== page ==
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Inclusive Recruitment - when we know better, we do better.

Updated: May 8


[Image is of a modern workspace with four people sitting in a meeting]



I was reading a post from an employer on LinkedIn today who was discussing the influx of job applications his company had received lately. Reading some of the quite ableist-seeming comments from his readers left me feeling a little sad. Then I stopped, remembered, and reflected on my own recruitment practices of days gone by...


Recruiting by the "Rules"


As a leader and, later, HR Practitioner, I've done my fair share of recruitment. In the early days, I recall being a stickler for the "Rules" that I deemed important in order for a person to progress through the process. These included:


  1. Were the application instructions followed to a T? No? They can't follow instructions, they're not for me.

  2. Were there typos or poor grammar in the cover letter or CV? Yes? Gone - they have no attention to detail.

  3. Did the CV evidence short periods of employment and employment gaps? Unreliable, I'm not interested.

  4. In the interview - did they look me in the eyes? No? Untrustworthy.


And on it went. These are examples of the "known" list I had, it doesn't even take into account some of the subconscious bias that may have been involved!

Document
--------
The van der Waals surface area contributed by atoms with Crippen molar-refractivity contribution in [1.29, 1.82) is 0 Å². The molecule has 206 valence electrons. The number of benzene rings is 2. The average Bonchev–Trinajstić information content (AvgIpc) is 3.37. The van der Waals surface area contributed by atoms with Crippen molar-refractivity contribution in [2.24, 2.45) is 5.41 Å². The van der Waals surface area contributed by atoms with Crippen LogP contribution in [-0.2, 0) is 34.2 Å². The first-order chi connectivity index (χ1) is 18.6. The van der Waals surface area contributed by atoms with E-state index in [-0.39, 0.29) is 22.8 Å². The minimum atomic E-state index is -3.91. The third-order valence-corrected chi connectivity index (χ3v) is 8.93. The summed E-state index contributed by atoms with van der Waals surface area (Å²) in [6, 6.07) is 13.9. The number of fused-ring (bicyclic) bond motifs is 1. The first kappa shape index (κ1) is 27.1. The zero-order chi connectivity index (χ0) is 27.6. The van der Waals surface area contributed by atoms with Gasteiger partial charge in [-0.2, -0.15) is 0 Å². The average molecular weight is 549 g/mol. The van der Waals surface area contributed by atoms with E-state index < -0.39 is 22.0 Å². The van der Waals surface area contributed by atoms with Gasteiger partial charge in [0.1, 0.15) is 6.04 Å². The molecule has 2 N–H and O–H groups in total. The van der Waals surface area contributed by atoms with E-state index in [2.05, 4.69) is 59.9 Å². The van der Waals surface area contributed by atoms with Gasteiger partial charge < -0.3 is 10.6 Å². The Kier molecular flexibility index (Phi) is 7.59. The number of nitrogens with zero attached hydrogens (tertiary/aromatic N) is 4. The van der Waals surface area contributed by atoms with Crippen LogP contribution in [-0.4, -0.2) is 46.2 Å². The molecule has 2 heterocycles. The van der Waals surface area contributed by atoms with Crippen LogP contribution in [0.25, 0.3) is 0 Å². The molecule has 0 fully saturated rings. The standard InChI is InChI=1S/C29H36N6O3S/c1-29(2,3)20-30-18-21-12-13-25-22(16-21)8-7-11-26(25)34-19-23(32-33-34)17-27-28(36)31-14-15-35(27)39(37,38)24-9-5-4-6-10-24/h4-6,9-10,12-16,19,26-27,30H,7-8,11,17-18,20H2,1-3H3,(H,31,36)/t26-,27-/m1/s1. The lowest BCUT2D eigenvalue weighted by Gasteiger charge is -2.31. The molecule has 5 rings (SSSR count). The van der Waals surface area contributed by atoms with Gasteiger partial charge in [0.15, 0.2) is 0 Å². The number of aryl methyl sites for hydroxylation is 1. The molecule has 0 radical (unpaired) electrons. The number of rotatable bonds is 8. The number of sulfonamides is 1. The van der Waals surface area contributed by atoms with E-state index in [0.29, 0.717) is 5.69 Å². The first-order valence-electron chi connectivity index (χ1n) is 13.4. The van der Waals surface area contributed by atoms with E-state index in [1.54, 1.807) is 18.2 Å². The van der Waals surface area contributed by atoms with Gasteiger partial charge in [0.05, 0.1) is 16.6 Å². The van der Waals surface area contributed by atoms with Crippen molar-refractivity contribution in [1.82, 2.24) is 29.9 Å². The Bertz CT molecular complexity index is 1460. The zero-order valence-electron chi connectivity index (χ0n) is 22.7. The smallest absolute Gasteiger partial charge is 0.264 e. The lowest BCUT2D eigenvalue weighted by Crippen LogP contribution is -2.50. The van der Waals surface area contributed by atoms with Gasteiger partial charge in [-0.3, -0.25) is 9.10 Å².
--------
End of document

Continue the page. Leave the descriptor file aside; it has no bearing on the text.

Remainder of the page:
When we know better, we do better.


As professionals, we're constantly learning. Looking at recruitment through the lens of Neurodiversity, we know so much more now, which allows us to do better.


Through this lens, not one of the examples outlined above would result in an instant "no". For instance:


  1. Application instructions - were they accessible?

  2. Typos & poor grammar - what is the role the person's applying for? Are top-notch spelling and grammar essential skills for this role? Evidence shows, for example, that those who are Dyslexic bring (among other things) entrepreneurial skills, innovation, and creativity. Are we dismissing the best in the talent pool for this role because we're worried about a spelling mistake or two?

  3. A "spotty" work history: research shows, and anecdotally we know, that this can be a challenge for some of our neurodivergent colleagues. There are many reasons for this, one of them is due to organisational systems that are designed to meet the needs of Neurotypical employees only (which is a much smaller number than we realise!).

  4. Holding people to certain body language standards can be "othering". For some people, eye contact is not a natural or easy thing - the conscious effort required to do this can result in difficulties focusing on and processing the conversation being held, while for others, it is physically painful to do.


It's fantastic to see those organisations that embrace truly inclusive recruitment practices and in so doing, access a much wider net of outstanding talent.


I'd love to hear how others are evolving their recruitment practices to remove those barriers to employment!




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